HP Home Server Update

I had a dream on Friday night that went something like this:

While staring at my little home server a voice spoke directly to my brain.  It said, “To make Microsoft Home Server and iTunes cooperate, a proper sacrifice must be offered to appease the gods.  What can you give Kuroneko003?  What are you willing to offer?”

I woke up sweaty and panicked and seriously thinking, “oh geez, what would be fitting? a cake? burning incense? a blood sacrifice maybe?”  When I came to, I realized that perhaps the unintentional blood sacrifices that I had made before when building computers may have something to do with them starting up the first time and being surprisingly quite robust than it had to do with luck (for goodness sake, considering my putziness, it isn’t skill  — I cut my fingers leaving little pools of blood in the bottom of the cases).  Sigh … too much “Rental Magica” (an excellent anime series that you could be watching) I suppose.

A handful of folders on my World Book were corrupt and couldn’t be moved.  As of now, all of uncorrupted video and audio files on the World Book and the entertainment laptop have been migrated to the home server.  I left a copy of all of the music on the entertainment laptop and I will make another copy on another computer hard drive later.  All that is now left is to move are our pictures.  During the migration, I did discover that the two drives in the Home Server are mirrored, so in reality only 500GB are available for storage.  I had more files than could be contained which necessitated burning some content to DVD and blowing away series I knew I would not view again.  Sometime this month I will buy another hardrive or two to increase the capacity of the server (I wonder if I can cannabalize the World Book drives — they are SCSI drives too.  Hmm… that will probably require another sacrifice.).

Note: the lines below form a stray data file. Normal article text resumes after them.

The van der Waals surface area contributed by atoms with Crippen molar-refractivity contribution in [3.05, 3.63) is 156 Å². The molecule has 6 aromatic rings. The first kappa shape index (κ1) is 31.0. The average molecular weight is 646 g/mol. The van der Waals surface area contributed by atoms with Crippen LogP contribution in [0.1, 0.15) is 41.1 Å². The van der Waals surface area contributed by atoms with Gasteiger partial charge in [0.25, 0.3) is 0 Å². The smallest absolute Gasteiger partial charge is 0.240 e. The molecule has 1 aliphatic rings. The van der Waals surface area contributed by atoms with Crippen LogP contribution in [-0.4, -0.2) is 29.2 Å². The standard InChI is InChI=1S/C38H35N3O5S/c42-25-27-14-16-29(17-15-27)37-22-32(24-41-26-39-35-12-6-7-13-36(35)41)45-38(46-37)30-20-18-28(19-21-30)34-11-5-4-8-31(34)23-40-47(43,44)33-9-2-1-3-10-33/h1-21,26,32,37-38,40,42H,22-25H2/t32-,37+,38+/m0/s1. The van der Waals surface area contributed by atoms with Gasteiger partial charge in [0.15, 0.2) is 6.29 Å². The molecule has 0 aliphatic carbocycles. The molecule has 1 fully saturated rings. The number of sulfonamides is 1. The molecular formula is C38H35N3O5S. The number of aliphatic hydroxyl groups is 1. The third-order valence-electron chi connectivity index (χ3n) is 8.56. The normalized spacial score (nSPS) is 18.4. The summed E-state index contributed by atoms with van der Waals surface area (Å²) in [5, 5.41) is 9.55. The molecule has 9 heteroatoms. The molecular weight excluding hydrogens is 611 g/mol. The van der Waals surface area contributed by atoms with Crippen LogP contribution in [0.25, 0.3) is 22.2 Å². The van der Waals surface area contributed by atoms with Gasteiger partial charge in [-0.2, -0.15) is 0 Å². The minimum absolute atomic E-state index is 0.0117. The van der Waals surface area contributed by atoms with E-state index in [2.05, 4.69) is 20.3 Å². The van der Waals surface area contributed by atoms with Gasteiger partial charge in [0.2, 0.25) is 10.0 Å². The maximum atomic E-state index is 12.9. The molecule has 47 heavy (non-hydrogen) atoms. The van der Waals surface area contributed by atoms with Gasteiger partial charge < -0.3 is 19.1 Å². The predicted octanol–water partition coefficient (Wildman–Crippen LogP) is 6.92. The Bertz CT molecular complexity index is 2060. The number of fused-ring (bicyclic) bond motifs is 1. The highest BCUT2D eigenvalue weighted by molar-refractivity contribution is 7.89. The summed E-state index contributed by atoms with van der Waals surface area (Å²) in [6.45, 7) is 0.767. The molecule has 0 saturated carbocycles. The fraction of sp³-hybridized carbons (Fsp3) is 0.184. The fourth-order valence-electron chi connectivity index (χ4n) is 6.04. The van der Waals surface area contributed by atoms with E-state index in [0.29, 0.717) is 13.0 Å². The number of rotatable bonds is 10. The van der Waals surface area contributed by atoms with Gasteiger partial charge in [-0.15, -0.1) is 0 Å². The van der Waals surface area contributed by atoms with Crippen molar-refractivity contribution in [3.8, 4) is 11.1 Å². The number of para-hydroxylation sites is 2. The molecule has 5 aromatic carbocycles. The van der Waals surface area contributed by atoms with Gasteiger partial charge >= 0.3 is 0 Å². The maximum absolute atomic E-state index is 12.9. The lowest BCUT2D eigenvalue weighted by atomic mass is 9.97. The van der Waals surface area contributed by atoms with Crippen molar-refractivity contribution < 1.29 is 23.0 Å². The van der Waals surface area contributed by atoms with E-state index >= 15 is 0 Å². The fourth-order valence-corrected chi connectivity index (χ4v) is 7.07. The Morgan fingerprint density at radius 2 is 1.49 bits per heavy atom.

I also discovered, without my explicit direction, the media server made a back up of the computer that I use as a client for the server.  I suppose this is okay, but because of this, I will not be installing the Home Server software on our other computers due to limited storage capacity.  I hope that I can change these settings so I can back-up only selected  files like my e-mail.  The rest of the stuff on the computers isn’t that important now that our media files have been centralized.

Onto iTunes … just so the it’s known:  I hate iTunes.  It’s so dumbed down that it’s nearly impossible for me to use.  The problem occured when I tried to point the library to the shared music folder on the home server.  This of course caused duplicates to occur in iTunes, which is a BIG problem when you have 3900+ songs in you library.  At first I tried resolving the duplicates manually.  After 30-mins and very little progress, I decided to go to bed and that’s when I had the dream I described at the beginning of this blog entry.  The next day, I decided to root around in my iTunes directory to see if there was a slicker way to do this.  My strategy was to blow away the library without blowing away the music files and then have iTunes remake library.  My first attempt made things worse — never allow iTunes to consolidate your library.  It resulted in triplicates for me, in addition to doubling the number of actual files residing on the server.  The trick is to move the music files and cover files to the directory you want to point the iTunes library to and then blow away all other instances of the iTunes directory so iTunes can’t rediscover them.  When you do this, iTunes will discover only the directory it’s pointed to and your library will not have duplicates.  The next test will be adding new music from the iTunes store and ripping from CD.  Sigh …

So far, playing/viewing my media files on the other computers on my home network works.  I tried out a few hi-def video files and they played smoothly, even on our ancient media center laptop (yippee!  we don’t need a new one yet!).    I haven’t fully enabled all of the sharing features on the home server yet, so stay tuned and when I get around to it, I’ll write about the experience.  Anyhow, so far I’m very pleased.